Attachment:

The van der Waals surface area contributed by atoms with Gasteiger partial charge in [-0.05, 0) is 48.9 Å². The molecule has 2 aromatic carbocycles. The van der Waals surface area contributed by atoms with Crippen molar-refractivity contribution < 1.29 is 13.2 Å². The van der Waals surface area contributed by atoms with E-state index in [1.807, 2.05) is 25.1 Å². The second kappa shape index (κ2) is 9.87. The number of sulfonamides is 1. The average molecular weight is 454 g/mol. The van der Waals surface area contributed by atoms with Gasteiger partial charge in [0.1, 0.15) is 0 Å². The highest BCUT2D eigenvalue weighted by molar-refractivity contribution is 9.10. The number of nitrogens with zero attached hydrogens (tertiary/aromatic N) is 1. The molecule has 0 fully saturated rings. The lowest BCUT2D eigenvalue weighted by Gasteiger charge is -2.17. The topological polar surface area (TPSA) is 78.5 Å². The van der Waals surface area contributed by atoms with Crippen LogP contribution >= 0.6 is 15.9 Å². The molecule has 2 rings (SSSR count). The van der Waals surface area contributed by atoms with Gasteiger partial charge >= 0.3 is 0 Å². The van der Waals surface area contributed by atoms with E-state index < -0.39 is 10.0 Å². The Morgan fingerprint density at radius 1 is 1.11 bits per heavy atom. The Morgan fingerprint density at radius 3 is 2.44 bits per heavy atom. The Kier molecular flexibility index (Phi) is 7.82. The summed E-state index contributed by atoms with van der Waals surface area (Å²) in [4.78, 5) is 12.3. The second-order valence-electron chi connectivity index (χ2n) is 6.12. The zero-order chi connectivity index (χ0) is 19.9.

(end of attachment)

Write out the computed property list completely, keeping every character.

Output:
The van der Waals surface area contributed by atoms with Gasteiger partial charge in [-0.05, 0) is 48.9 Å². The molecule has 2 aromatic carbocycles. The van der Waals surface area contributed by atoms with Crippen molar-refractivity contribution < 1.29 is 13.2 Å². The van der Waals surface area contributed by atoms with E-state index in [1.807, 2.05) is 25.1 Å². The second kappa shape index (κ2) is 9.87. The number of sulfonamides is 1. The average molecular weight is 454 g/mol. The van der Waals surface area contributed by atoms with Gasteiger partial charge in [0.1, 0.15) is 0 Å². The highest BCUT2D eigenvalue weighted by molar-refractivity contribution is 9.10. The number of nitrogens with zero attached hydrogens (tertiary/aromatic N) is 1. The molecule has 0 fully saturated rings. The lowest BCUT2D eigenvalue weighted by Gasteiger charge is -2.17. The topological polar surface area (TPSA) is 78.5 Å². The van der Waals surface area contributed by atoms with Crippen LogP contribution >= 0.6 is 15.9 Å². The molecule has 2 rings (SSSR count). The van der Waals surface area contributed by atoms with Gasteiger partial charge >= 0.3 is 0 Å². The van der Waals surface area contributed by atoms with E-state index < -0.39 is 10.0 Å². The Morgan fingerprint density at radius 1 is 1.11 bits per heavy atom. The Morgan fingerprint density at radius 3 is 2.44 bits per heavy atom. The Kier molecular flexibility index (Phi) is 7.82. The summed E-state index contributed by atoms with van der Waals surface area (Å²) in [4.78, 5) is 12.3. The second-order valence-electron chi connectivity index (χ2n) is 6.12. The zero-order chi connectivity index (χ0) is 19.9.